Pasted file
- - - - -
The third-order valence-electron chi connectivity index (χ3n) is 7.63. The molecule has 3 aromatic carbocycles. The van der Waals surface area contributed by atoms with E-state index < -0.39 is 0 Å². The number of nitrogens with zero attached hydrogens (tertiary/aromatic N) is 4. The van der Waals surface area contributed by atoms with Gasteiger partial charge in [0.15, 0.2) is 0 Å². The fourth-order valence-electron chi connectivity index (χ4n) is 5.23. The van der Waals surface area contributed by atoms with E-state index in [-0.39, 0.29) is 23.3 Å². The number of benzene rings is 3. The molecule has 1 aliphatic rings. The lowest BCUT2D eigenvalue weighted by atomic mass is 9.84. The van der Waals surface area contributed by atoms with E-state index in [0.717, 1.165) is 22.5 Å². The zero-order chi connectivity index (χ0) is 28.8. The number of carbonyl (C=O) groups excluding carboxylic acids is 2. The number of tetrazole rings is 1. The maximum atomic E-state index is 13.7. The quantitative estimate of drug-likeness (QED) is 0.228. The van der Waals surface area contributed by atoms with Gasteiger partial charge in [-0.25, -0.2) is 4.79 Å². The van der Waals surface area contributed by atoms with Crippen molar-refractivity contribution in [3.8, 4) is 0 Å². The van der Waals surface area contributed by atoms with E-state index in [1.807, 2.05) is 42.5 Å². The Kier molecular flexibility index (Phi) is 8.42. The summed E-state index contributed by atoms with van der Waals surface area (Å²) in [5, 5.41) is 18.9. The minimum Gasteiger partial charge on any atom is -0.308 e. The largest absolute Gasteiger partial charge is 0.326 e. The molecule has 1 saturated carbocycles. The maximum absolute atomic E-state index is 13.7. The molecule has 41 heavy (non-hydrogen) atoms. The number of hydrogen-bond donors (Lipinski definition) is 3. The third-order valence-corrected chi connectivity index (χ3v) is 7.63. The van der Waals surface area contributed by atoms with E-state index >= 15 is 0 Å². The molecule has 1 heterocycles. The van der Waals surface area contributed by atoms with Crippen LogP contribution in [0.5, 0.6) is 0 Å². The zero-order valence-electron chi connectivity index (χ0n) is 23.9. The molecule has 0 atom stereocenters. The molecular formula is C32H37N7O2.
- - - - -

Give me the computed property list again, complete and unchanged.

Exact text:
The third-order valence-electron chi connectivity index (χ3n) is 7.63. The molecule has 3 aromatic carbocycles. The van der Waals surface area contributed by atoms with E-state index < -0.39 is 0 Å². The number of nitrogens with zero attached hydrogens (tertiary/aromatic N) is 4. The van der Waals surface area contributed by atoms with Gasteiger partial charge in [0.15, 0.2) is 0 Å². The fourth-order valence-electron chi connectivity index (χ4n) is 5.23. The van der Waals surface area contributed by atoms with E-state index in [-0.39, 0.29) is 23.3 Å². The number of benzene rings is 3. The molecule has 1 aliphatic rings. The lowest BCUT2D eigenvalue weighted by atomic mass is 9.84. The van der Waals surface area contributed by atoms with E-state index in [0.717, 1.165) is 22.5 Å². The zero-order chi connectivity index (χ0) is 28.8. The number of carbonyl (C=O) groups excluding carboxylic acids is 2. The number of tetrazole rings is 1. The maximum atomic E-state index is 13.7. The quantitative estimate of drug-likeness (QED) is 0.228. The van der Waals surface area contributed by atoms with Gasteiger partial charge in [-0.25, -0.2) is 4.79 Å². The van der Waals surface area contributed by atoms with Crippen molar-refractivity contribution in [3.8, 4) is 0 Å². The van der Waals surface area contributed by atoms with E-state index in [1.807, 2.05) is 42.5 Å². The Kier molecular flexibility index (Phi) is 8.42. The summed E-state index contributed by atoms with van der Waals surface area (Å²) in [5, 5.41) is 18.9. The minimum Gasteiger partial charge on any atom is -0.308 e. The largest absolute Gasteiger partial charge is 0.326 e. The molecule has 1 saturated carbocycles. The maximum absolute atomic E-state index is 13.7. The molecule has 41 heavy (non-hydrogen) atoms. The number of hydrogen-bond donors (Lipinski definition) is 3. The third-order valence-corrected chi connectivity index (χ3v) is 7.63. The van der Waals surface area contributed by atoms with E-state index >= 15 is 0 Å². The molecule has 1 heterocycles. The van der Waals surface area contributed by atoms with Crippen LogP contribution in [0.5, 0.6) is 0 Å². The zero-order valence-electron chi connectivity index (χ0n) is 23.9. The molecule has 0 atom stereocenters. The molecular formula is C32H37N7O2.